Falling in love isn't emotional – it's more like eating chocolate

by Suw on November 13, 2003

Or obsessive compulsive disorder. *gulp*

From this week's New Scientist comes the report that the regions of the brain that are active when someone starts to fall in love are not the areas associated with emotion, but those to do with motivation and reward. These are the same areas that light up when you eat chocolate, or in those with obsessive compulsive disorder.

The whole emotional response bit doesn't kick in til later on, it seems, and does so earlier in women than in men. And no one will be surprised to hear that for men the early stages of love looks neurologically rather like lust.

I wonder if falling in love would be an effective way to counteract the lure of chocolate? I keep trying to give the damn stuff up as it can make me rather ill and I really shouldn't eat it, but it's so niiiiiiiiice. Maybe what I need is to be swept off my feet in a whirlwind, or even a small dust devil, romance.

(Applicants should email me a photo and their current bank balance, and I'll get back to you.)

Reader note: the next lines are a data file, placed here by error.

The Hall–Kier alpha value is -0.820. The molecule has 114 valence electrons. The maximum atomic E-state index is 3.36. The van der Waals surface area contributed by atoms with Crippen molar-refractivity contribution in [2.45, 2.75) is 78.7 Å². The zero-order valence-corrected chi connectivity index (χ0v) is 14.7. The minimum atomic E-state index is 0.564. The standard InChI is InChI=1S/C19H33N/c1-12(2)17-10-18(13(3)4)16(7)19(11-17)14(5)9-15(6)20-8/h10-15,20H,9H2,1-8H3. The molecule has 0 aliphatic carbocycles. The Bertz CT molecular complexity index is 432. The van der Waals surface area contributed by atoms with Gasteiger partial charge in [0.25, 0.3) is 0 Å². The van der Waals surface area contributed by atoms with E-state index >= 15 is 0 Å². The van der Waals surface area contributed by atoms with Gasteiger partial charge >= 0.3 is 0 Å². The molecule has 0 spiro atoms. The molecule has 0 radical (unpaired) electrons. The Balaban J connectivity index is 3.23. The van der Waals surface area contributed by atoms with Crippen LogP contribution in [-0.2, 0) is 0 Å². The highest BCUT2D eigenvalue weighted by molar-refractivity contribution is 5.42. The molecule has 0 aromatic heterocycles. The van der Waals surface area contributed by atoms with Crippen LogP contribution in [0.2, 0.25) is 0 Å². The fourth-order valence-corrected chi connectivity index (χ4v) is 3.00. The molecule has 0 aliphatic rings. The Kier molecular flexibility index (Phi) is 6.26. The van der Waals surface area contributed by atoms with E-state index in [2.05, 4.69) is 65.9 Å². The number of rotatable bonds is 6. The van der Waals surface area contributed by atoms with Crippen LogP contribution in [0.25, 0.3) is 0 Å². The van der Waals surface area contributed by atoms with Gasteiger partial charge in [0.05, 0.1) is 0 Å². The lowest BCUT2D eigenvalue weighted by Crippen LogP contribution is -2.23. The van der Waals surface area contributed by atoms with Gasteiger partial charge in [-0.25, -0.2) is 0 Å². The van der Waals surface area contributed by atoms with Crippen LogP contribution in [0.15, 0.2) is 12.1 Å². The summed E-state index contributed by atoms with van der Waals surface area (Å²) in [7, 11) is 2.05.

“We are now looking at people who have just been rejected,” says Helen Fisher, an anthropologist from Rutgers University in New Jersey.

Hm, well, I can give them chapter and verse on that one.

Sam Kuntz November 13, 2003 at 2:11 pm


Is there anything in the study that explains why women must have chocolate and why men usually don't care for it? Any thoughts.


Suw November 13, 2003 at 2:44 pm

Well… having done a quick google, it seems that we might crave chocolate because it contains hormones that are similar to amphetamines, or because it contains magnesium, or because of its luxurious texture, or any one of a dozen other reasons.

The difference between men and women liking chocolate appears to be either cultural, or just a myth. (Maybe men don't like admitting that they crave chocolate because it's seen as such a girly thing to enjoy.)

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